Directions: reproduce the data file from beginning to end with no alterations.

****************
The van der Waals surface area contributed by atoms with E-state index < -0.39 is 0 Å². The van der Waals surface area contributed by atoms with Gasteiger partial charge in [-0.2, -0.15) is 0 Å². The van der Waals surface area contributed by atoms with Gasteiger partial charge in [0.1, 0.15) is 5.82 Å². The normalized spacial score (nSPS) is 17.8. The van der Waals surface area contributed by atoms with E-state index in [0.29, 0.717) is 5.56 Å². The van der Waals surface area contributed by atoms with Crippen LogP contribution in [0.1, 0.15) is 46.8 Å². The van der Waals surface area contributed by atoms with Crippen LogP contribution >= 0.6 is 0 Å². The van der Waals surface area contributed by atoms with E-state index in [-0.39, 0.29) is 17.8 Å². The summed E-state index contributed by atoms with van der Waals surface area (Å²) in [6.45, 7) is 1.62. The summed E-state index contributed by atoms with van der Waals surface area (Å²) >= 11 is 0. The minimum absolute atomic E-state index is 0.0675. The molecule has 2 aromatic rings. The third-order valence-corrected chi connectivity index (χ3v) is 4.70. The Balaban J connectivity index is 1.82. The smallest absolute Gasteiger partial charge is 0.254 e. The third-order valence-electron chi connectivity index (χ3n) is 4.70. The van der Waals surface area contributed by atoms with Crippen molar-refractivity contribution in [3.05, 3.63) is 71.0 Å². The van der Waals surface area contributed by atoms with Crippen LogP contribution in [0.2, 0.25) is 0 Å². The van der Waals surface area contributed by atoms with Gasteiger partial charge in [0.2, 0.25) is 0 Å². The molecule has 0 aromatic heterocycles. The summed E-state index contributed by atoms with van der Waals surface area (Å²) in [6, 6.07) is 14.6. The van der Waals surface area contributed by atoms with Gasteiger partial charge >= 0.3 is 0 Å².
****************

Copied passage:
The van der Waals surface area contributed by atoms with E-state index < -0.39 is 0 Å². The van der Waals surface area contributed by atoms with Gasteiger partial charge in [-0.2, -0.15) is 0 Å². The van der Waals surface area contributed by atoms with Gasteiger partial charge in [0.1, 0.15) is 5.82 Å². The normalized spacial score (nSPS) is 17.8. The van der Waals surface area contributed by atoms with E-state index in [0.29, 0.717) is 5.56 Å². The van der Waals surface area contributed by atoms with Crippen LogP contribution in [0.1, 0.15) is 46.8 Å². The van der Waals surface area contributed by atoms with Crippen LogP contribution >= 0.6 is 0 Å². The van der Waals surface area contributed by atoms with E-state index in [-0.39, 0.29) is 17.8 Å². The summed E-state index contributed by atoms with van der Waals surface area (Å²) in [6.45, 7) is 1.62. The summed E-state index contributed by atoms with van der Waals surface area (Å²) >= 11 is 0. The minimum absolute atomic E-state index is 0.0675. The molecule has 2 aromatic rings. The third-order valence-corrected chi connectivity index (χ3v) is 4.70. The Balaban J connectivity index is 1.82. The smallest absolute Gasteiger partial charge is 0.254 e. The third-order valence-electron chi connectivity index (χ3n) is 4.70. The van der Waals surface area contributed by atoms with Crippen molar-refractivity contribution in [3.05, 3.63) is 71.0 Å². The van der Waals surface area contributed by atoms with Crippen LogP contribution in [0.2, 0.25) is 0 Å². The van der Waals surface area contributed by atoms with Gasteiger partial charge in [0.2, 0.25) is 0 Å². The molecule has 0 aromatic heterocycles. The summed E-state index contributed by atoms with van der Waals surface area (Å²) in [6, 6.07) is 14.6. The van der Waals surface area contributed by atoms with Gasteiger partial charge >= 0.3 is 0 Å².